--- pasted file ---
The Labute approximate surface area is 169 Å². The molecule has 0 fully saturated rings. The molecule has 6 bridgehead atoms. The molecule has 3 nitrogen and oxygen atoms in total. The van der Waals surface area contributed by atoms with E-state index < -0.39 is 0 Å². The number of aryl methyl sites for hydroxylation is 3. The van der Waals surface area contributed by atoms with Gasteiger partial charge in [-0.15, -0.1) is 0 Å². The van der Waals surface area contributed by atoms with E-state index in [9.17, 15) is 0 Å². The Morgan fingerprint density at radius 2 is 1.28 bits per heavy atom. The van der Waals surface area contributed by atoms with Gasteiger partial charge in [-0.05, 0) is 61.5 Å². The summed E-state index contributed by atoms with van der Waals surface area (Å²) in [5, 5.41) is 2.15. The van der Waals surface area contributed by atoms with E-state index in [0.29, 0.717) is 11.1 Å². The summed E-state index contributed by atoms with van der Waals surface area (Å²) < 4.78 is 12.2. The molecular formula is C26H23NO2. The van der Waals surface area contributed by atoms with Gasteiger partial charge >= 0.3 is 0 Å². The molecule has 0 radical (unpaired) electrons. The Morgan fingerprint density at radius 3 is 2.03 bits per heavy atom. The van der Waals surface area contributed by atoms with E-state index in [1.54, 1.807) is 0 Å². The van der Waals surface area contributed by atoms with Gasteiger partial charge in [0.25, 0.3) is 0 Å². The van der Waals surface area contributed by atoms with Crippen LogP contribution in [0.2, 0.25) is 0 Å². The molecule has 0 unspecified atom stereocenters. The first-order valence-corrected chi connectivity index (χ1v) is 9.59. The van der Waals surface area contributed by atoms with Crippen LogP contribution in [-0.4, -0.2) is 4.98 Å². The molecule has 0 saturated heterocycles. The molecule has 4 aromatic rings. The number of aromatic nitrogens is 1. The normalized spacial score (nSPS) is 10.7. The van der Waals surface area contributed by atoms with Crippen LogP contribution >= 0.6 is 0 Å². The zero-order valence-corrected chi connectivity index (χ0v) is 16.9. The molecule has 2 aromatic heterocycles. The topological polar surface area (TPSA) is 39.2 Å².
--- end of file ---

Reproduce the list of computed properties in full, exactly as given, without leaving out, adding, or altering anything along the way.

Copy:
The Labute approximate surface area is 169 Å². The molecule has 0 fully saturated rings. The molecule has 6 bridgehead atoms. The molecule has 3 nitrogen and oxygen atoms in total. The van der Waals surface area contributed by atoms with E-state index < -0.39 is 0 Å². The number of aryl methyl sites for hydroxylation is 3. The van der Waals surface area contributed by atoms with Gasteiger partial charge in [-0.15, -0.1) is 0 Å². The van der Waals surface area contributed by atoms with E-state index in [9.17, 15) is 0 Å². The Morgan fingerprint density at radius 2 is 1.28 bits per heavy atom. The van der Waals surface area contributed by atoms with Gasteiger partial charge in [-0.05, 0) is 61.5 Å². The summed E-state index contributed by atoms with van der Waals surface area (Å²) in [5, 5.41) is 2.15. The van der Waals surface area contributed by atoms with E-state index in [0.29, 0.717) is 11.1 Å². The summed E-state index contributed by atoms with van der Waals surface area (Å²) < 4.78 is 12.2. The molecular formula is C26H23NO2. The van der Waals surface area contributed by atoms with Gasteiger partial charge >= 0.3 is 0 Å². The molecule has 0 radical (unpaired) electrons. The Morgan fingerprint density at radius 3 is 2.03 bits per heavy atom. The van der Waals surface area contributed by atoms with E-state index in [1.54, 1.807) is 0 Å². The van der Waals surface area contributed by atoms with Gasteiger partial charge in [0.25, 0.3) is 0 Å². The van der Waals surface area contributed by atoms with Crippen LogP contribution in [0.2, 0.25) is 0 Å². The molecule has 0 unspecified atom stereocenters. The first-order valence-corrected chi connectivity index (χ1v) is 9.59. The van der Waals surface area contributed by atoms with Crippen LogP contribution in [-0.4, -0.2) is 4.98 Å². The molecule has 0 saturated heterocycles. The molecule has 4 aromatic rings. The number of aromatic nitrogens is 1. The normalized spacial score (nSPS) is 10.7. The van der Waals surface area contributed by atoms with Crippen LogP contribution >= 0.6 is 0 Å². The zero-order valence-corrected chi connectivity index (χ0v) is 16.9. The molecule has 2 aromatic heterocycles. The topological polar surface area (TPSA) is 39.2 Å².